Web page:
HOW A GHOST IS MADE by Sean Jackson

How a Ghost is Made

by Sean Jackson

This is the part that gets to Shelly every time: running past the Horner’s fence with a big, bright smile on her face. It can’t be the sour pucker that she wants to display. It has to be a buoyant expression, otherwise Mingyu will talk about it in the clubhouse.

So she sprints along the freshly painted pickets (Mingyu Horner isn’t one to forgo spring improvements) and bares her teeth, chin high, shoulders back, and a proper curl to her lips. The Shih Tzu scrambles through the flowers behind the fence and leaps at the wheeling legs, yapping and clawing at the wood.

“Fuck off, Roxy,” Shelly says through her teeth. The sprinklers click on and the Belknap’s maid appears down the sidewalk, searching for the morning paper. Shelly flies past her, doesn’t even nod hello, her mind locked in on the fact that Dave’s car will be rolling by soon. She can practically hear the thump of his music, that awful heavy metal he still listens to, and the whine of the rear brakes he won’t take in to get looked at.

She leans into the next turn, bursting up Spindale Street like they taught her at Oberlin: run till you can’t think straight, then back off one gear. But only one. Too much and the pace erodes so that you won’t find it again. She imagines she is sprinting to Mingyu’s murder scene—cops and medics and white chalk outline, the whole bit. Dave will be there, peering out of the perfectly tinted Audi windows, his face wracked with grief and shame.


Shelly stumbles at the Brier Lake intersection as a dude on a bike hops the curb and blows past her the other way, a shitty look on his face as he yells something rude about her having an alleged cocaine habit, being a whore, and needing to look where the fuck she is going. This is the Walser kid, back from prep school (booted for partying) and on a rampage through the neighborhood. Mingyu got him barred from the clubhouse and the pool after catching him rifling through lockers. Nancy what’s-her-name got him blacklisted from the tennis courts because he (allegedly) stuffed a dead cat inside the Lobster practice machine.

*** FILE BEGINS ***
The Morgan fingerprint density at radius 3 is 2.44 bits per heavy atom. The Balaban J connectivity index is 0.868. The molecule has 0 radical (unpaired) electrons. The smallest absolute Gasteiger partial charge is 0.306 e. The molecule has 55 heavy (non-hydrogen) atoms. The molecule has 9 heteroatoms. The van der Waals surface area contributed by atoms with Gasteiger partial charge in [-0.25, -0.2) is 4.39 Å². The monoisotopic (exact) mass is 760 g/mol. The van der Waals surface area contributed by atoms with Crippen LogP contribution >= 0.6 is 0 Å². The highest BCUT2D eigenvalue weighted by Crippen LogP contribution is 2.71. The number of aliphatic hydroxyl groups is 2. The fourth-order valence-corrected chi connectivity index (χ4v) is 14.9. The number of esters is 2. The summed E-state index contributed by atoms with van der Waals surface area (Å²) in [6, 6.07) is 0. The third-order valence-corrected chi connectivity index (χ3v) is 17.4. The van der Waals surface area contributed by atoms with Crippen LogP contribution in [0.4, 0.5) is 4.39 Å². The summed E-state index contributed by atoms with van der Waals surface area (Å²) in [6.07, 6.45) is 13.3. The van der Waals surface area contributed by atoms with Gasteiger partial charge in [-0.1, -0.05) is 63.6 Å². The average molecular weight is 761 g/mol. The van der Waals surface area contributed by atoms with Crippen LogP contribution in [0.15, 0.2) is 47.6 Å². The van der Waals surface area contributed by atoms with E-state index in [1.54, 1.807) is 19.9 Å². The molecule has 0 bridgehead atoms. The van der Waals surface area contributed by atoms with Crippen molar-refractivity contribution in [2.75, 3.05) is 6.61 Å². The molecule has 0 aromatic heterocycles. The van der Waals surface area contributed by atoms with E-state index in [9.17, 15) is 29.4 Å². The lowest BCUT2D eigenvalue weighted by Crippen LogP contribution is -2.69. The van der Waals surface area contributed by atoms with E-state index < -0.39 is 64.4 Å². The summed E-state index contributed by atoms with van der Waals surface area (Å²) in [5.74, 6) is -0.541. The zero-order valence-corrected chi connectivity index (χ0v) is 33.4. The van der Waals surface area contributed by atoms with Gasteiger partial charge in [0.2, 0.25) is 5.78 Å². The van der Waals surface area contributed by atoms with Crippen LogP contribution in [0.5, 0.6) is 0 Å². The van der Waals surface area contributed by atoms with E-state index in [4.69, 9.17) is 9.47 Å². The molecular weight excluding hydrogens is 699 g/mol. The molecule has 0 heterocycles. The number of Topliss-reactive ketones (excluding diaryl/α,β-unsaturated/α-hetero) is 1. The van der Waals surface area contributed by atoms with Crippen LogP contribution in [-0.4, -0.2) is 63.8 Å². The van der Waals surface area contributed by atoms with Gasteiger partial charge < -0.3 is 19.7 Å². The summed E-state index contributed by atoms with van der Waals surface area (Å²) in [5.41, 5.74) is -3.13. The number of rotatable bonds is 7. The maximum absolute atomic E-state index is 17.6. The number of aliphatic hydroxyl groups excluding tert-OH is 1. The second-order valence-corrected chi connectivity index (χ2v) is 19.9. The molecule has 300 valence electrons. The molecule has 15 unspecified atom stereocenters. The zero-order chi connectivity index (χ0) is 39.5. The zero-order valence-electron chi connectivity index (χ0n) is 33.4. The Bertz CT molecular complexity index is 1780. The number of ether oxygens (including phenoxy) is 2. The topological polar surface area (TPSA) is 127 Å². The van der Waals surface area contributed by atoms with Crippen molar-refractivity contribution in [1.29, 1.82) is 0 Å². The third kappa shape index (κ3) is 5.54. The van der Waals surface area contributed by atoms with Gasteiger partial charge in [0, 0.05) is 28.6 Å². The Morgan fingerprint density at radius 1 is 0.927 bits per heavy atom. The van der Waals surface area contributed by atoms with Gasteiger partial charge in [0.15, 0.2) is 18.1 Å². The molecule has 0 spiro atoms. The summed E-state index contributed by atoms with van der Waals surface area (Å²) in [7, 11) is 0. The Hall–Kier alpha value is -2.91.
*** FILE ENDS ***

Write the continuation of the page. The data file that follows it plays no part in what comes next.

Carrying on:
Dave plays tennis with James Horner, who said it wasn’t a big thing and we all make mistakes and maybe we should try to be more lenient with the Walser kid when it comes to banning him from proactive activities like tennis, swimming and working out.

Shelly digs into the rise up Bowman Hill and, though her head is lowered, she can feel the old Claremont Castle staring down at her. All thirty rooms of it. Granite and iron, the high gaping windows (“arched maws,” per Dave), and the woeful willows bent around the center statue of Garland Claremont atop a muscled steed. Shelly’s face warps into a wry smile as she pumps her way around the estate. Claremont sits in federal prison due to years of tax fraud. Millions of it. His wife “entertains” a host of “tennis pros” who come and go like pigeons on the turrets—there one minute, gone the next.

The whole neighborhood is on an Old Testament whoring binge: omnisinfidelitas.

Shelly reaches the greenway trail head, which is a fence-covered foot bridge over the Durham Freeway. She pauses, counts along with her stopwatch, till she sees Dave ease into a relaxed line of RTP-bound nerds and immoralists. Then she pops in her earbuds and descends along the bridge into a canopy-covered swath of nature so green it makes her sick.

Radisson v. Marklitz, et al. is what they’ve given her at work, a six-figure payday for the firm and likely an eight-figure payout for the hotel which claims the City of Raleigh cockblocked its efforts to build a luxury high-rise near the train depot. Marklitz is the city planner who led the cockblocking. He’s also a manic depressive who Shelly knows will lose his job, kill himself, then become a martyr along the lines of John the Baptist or…who was that guy from Joy Division?